Nacelle Spikes on Cage Enterprise Footage

Discussion in 'Star Trek - The Original & Animated Series' started by plynch, Mar 7, 2012.

  1. plynch

    plynch Rear Admiral Rear Admiral

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    While watching a third season ep tonight on normal DVD, I noticed the nacelles spikes somewhat visible on a flyby during the opening.

    This is really "inside baseball," but I'm curious, did they animate/color over them with black so they would be hardly visible? Or did they leave 'em as is, and they just don't photograph well?

    I would like to think they at least tried to hide em. Though the rear nacelle caps/no caps thing was never standardized due to the inexpense of using old footage.

    Anybody know? Just wondering.
     
  2. MANT!

    MANT! Vice Admiral Admiral

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    They were removed between the 2nd pilot and the actual green light for the series..

    or so I've been able to tell... but reuse of stock footage had them appear off and on throughout the original run..(this was fixed in TOS-R)

    http://en.memory-alpha.org/wiki/Constitution_class

    They look black or maybe gunmetal..on my HDTV...but as they were matted in a bluescreen process they were more obvious than if they had been filmed against black velvet
     
  3. scotpens

    scotpens scotpens Premium Member

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    If the spikes were only partially visible, it’s because the stock flyby shots from the pilots were constantly re-used in new production episodes, with increasing image degradation each time the footage was printed another generation. Roto-matting the spikes out would have been a waste of time and money.
     
  4. plynch

    plynch Rear Admiral Rear Admiral

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    Well, I don't know if it would have been a waste, since golden spikes are SUCH a difference compared to the spinning, lighted nacelles of production. People at some point care about continuity sometimes, don't they?
     
  5. Admiral Buzzkill

    Admiral Buzzkill Fleet Admiral Admiral

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    Not in those days, they didn't.
     
  6. CorporalCaptain

    CorporalCaptain Fleet Admiral Admiral

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    I actually love seeing the different versions of the two models on screen. :lol: Memory Alpha's article at http://en.memory-alpha.org/wiki/Constitution_class_model discusses a little about when the 3-footer was used on screen, and also lists the changes the 11-footer underwent and when.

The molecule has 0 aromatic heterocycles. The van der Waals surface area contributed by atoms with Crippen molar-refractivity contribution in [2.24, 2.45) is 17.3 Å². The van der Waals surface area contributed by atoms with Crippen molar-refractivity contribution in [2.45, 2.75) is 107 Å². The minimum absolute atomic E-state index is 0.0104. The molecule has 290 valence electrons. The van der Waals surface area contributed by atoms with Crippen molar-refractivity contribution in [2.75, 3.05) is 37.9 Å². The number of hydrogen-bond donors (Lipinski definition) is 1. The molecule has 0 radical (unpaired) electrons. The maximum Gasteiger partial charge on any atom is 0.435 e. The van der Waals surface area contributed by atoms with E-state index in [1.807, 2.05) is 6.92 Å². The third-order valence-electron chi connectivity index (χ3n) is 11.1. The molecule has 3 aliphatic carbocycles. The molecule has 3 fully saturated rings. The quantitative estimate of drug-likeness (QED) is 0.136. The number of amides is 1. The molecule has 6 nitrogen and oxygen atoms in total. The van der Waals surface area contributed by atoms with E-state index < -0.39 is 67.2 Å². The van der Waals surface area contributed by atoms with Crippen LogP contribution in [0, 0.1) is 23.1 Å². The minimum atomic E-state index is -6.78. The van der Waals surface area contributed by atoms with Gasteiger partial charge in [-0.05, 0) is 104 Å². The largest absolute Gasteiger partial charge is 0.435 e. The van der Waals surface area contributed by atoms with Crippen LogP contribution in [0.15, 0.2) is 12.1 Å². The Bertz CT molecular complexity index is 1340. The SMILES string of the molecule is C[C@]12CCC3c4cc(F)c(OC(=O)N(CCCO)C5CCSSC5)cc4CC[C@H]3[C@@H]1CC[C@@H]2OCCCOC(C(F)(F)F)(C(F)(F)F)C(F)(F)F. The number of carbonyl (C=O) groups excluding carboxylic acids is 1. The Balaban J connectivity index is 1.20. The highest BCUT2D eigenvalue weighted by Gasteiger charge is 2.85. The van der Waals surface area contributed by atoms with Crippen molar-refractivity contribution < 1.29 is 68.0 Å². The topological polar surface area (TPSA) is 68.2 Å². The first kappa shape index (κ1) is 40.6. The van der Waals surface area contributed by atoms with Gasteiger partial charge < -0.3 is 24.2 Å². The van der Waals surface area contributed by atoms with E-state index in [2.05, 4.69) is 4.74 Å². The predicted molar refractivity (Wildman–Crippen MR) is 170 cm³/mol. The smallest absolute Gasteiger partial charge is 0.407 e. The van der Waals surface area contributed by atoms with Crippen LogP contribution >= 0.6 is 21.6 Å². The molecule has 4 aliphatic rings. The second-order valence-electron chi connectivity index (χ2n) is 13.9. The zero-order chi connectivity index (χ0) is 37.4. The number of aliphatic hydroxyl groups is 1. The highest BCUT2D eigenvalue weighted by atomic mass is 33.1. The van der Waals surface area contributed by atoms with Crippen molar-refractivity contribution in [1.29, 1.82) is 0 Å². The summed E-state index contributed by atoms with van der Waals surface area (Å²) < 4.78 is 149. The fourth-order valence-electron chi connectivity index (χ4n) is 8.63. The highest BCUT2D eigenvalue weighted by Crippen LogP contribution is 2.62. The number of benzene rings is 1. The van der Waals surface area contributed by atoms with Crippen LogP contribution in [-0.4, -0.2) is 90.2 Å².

ETA: MANT! beat me to it.
     
  7. Mysterion

    Mysterion Vice Admiral Admiral

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    In my mind, I just rationalized them as some sort of retractable mechanism. Sometimes they're there, other times they must have been pulled in.
     
  8. Redfern

    Redfern Rear Admiral Rear Admiral

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    In addition to the idea of retracting "antennae"(?), someone in the art forum (please forgive my faulty memory as to the name) depicted a series of draft renders to even rationalize the difference of the stern-ward structure of the nacelles, demostrating a mechanism to "retract" the "hemisphere" (present upon the production era 11 foot model) and cap the cowl with those multiple rows of "dots" (used in the 2nd pilot).

    Of course, someone then pointed out the higher bridge dome in the two pilots, but I don't think he got around to devising a mechanism for that structure.

    Some may feel that's way overthinking the issue, but I have to applaud the cleverness of the mental exercise.

    Sincerely,

    Bill
     
  9. CorporalCaptain

    CorporalCaptain Fleet Admiral Admiral

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    Kirk: "Red alert! Retract the bridge."
     
  10. alchemist

    alchemist Captain Captain

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    If I may add a tad...

    From my studies of the film, there are several major reasons why the effects shots using models were degraded:

    1. Film Stock: Interpositive and internegative film copies were struck from the original camera negatives so that the OCNs could be safely stored away. As far as I can tell, most of the effects shots were done off of these intermediates (usually the interpositive). And, although they used fine grained and low contrast film to make these copies, contrast and grain build-up resulted in a reduction of quality in the final print, even in the absence of any optical printing (see #2 below). I have many of these interpositives in my collection, and they are dark and surprisingly grainy relative to the OCN.

    2. Optical Printing: When the various optical elements (e.g., film of the model, film of the planet, film with the male and/or female mattes, etc.) were composited (printed together) in the printer, the final print was degraded due to slight focus issues, slight registration errors, hair and dust, fingerprints, contrast and grain build-up from multiple passes, etc.